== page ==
Saying He Was Punished for Revealing His Faith, Adjunct Sues Ohio College
July 26, 2004
Chronicle of Higher Education
An adjunct professor of philosophy at Lakeland Community College has sued the Ohio college, saying it violated his First Amendment rights when it punished him for disclosing his religious beliefs to students in class.
James G. Tuttle had taught at the college, which is outside Cleveland, for four years when a student complained, in the spring of 2003, to James L. Brown, dean of the division of arts and humanities, that Mr. Tuttle had referred to his Roman Catholic faith too often. Mr. Tuttle said this month that he was then stripped of his seniority, had his course load reduced, and ultimately was barred from teaching philosophy and religion courses.
Mr. Tuttle, who is not under contract with the college, is seeking reinstatement of his courses, back pay, and compensatory damages, according to the complaint, filed last month in U.S. District Court in Cleveland. The complaint also asserts that college officials discriminated against him on the basis of his religious beliefs.
"I don't know how to hide the fact that I am a Catholic Christian when I am teaching a philosophy course," Mr. Tuttle said. "I just want students to know where I am coming from, but I never expected to be punished for that."
Mr. Tuttle brought his case to the attention of the Foundation for Individual Rights in Education, which is supporting his lawsuit. The group has written to college officials denouncing their actions and has blasted the college publicly.
"Surely the message is not that the university as an employer should be entitled to tell professors that their personal belief system cannot be imported," said David French, president of the organization, which is known as FIRE. "That's part and parcel of the learning process. When an institution tries to make professors hide their personal beliefs, it has grave implications for academic freedom."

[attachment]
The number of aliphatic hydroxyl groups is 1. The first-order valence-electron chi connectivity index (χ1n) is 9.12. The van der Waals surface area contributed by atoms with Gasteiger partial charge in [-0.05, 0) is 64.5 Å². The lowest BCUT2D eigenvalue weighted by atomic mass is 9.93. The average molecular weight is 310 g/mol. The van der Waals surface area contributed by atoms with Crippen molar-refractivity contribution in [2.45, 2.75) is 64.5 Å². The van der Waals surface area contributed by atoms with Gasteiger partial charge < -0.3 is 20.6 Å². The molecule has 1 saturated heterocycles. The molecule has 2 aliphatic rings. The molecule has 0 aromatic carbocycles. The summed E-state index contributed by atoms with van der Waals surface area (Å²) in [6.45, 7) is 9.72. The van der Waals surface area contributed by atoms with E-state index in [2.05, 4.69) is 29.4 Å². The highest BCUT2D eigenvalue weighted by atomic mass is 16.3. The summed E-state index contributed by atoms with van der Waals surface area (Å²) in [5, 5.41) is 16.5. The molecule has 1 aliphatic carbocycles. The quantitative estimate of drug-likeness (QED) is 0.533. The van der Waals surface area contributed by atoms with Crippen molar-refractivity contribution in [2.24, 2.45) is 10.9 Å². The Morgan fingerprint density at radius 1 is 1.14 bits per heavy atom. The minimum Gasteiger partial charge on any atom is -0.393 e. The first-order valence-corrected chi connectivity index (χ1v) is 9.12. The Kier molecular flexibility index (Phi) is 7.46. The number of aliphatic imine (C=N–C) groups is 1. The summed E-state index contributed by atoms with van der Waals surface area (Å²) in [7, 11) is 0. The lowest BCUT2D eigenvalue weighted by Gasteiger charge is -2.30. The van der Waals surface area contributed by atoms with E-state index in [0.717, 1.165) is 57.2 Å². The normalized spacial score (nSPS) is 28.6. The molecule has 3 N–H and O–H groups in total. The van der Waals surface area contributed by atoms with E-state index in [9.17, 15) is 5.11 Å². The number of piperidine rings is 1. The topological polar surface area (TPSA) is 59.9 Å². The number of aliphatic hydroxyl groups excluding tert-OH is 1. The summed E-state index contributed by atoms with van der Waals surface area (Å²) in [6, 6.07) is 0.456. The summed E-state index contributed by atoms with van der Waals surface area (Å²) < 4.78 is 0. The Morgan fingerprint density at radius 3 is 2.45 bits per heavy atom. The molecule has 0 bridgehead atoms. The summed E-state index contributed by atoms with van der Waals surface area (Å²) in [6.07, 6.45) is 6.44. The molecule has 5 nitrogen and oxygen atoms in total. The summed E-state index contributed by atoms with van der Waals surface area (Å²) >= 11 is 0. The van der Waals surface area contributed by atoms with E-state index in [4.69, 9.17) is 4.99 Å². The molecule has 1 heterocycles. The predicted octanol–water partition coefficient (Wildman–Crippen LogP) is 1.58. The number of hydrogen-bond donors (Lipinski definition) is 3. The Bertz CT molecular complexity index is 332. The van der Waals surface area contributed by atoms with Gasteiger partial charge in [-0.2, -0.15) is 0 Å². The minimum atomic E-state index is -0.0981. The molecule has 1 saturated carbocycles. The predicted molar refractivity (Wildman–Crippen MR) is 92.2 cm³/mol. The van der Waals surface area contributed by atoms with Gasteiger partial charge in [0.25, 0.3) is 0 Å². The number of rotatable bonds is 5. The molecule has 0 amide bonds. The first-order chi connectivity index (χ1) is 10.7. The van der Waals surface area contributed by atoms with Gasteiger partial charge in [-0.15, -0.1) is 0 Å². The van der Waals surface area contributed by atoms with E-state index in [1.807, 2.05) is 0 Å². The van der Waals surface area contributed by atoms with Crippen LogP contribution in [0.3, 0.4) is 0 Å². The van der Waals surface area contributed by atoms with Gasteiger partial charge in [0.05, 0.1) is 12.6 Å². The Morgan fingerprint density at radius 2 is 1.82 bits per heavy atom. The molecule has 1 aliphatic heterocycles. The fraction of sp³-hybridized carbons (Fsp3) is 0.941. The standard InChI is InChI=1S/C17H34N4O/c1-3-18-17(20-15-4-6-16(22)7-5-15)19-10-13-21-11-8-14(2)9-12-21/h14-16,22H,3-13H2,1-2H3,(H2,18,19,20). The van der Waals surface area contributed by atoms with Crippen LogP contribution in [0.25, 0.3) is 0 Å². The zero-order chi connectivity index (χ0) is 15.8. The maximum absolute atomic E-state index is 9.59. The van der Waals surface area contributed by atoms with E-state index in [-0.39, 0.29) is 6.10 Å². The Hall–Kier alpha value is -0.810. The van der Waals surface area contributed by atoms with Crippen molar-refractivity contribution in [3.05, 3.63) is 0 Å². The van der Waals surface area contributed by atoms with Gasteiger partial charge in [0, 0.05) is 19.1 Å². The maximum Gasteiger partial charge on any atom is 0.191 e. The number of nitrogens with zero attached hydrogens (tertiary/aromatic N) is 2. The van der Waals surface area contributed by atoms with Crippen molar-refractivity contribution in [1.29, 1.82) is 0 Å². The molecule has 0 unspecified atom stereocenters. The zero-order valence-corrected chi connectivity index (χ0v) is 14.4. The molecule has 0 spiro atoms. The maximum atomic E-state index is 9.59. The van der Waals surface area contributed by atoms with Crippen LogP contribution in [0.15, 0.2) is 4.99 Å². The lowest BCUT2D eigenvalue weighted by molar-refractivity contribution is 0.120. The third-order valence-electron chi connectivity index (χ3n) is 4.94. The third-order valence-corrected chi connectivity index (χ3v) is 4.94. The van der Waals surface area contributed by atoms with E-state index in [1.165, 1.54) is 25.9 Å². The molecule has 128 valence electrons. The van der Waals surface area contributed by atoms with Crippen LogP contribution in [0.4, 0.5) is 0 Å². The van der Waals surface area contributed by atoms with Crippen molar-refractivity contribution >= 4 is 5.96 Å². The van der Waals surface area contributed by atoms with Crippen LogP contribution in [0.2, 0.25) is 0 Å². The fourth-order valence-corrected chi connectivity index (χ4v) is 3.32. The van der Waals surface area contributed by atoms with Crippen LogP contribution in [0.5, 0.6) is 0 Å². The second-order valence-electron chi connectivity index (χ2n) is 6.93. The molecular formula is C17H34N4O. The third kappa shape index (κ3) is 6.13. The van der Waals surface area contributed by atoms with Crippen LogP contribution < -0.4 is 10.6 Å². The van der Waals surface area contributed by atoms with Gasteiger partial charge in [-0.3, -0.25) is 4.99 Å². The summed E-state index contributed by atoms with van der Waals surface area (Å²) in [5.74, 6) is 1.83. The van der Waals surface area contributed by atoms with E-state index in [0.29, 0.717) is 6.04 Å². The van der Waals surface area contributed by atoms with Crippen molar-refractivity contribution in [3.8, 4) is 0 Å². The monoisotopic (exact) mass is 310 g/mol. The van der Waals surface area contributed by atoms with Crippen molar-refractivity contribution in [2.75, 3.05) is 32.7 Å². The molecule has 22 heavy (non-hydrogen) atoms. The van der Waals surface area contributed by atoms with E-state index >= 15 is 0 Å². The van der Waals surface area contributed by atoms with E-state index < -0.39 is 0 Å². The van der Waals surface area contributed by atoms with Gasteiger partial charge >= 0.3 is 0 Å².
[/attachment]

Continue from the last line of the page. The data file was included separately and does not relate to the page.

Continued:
Lakeland officials, citing the pending lawsuit, declined to comment.
'Here We Go Again'
Mr. Tuttle said that when he learned about the student's complaint, he thought, "Oh, gosh. Here we go again." It was not the first time a student had found fault with his teaching style. Two years earlier, he had engaged his students in a discussion about whether Jesus Christ was crazy. A student whose husband worked in a mental facility later complained to administrators about his use of the word "crazy," which she called offensive.
Mr. Tuttle said Mr. Brown chose not to discipline him for the incident.
After that complaint, Mr. Tuttle said, he decided to put a disclaimer on his syllabus to let students know that he is a Catholic. "Please be aware of where I am coming from and where you are coming from," the syllabus states. "If you initially feel uncomfortable with me as an instructor, please feel free to talk to me outside of the classroom."
Mr. Tuttle said that he always encouraged open discussions and debate among his students. So when he found out about the complaint last year, from a student he described as quiet, he was confused.
In a letter to Mr. Tuttle dated April 21, 2003, Mr. Brown wrote that he was bothered by the disclaimer on the syllabus more than anything in the student's complaint. "The level of arrogance is unnerving," the letter said. "I think that you would be happier in a sectarian classroom."
Mr. Brown went on to write that he was reducing Mr. Tuttle's teaching load to one section of ethics and would have another professor at the college monitor his courses. Afterward, the dean wrote, he would determine whether Mr. Tuttle would be teaching in the spring of 2004.
Mr. Tuttle went on to teach the ethics course last fall, but he said that he was never monitored. He said he had watched as part-time instructors with less seniority were offered the philosophy and religion courses that he normally taught. Mr. Tuttle was offered up to three sections of logic, but he declined to teach them, saying he had little expertise or interest in the subject.
Mr. Tuttle said that an Orthodox rabbi and a nun who wears a habit teach at Lakeland. "If the idea is to disguise people's religion, they are at the very least applying it in an arbitrary way," said Jeffrey A. Brauer, Mr. Tuttle's lawyer.
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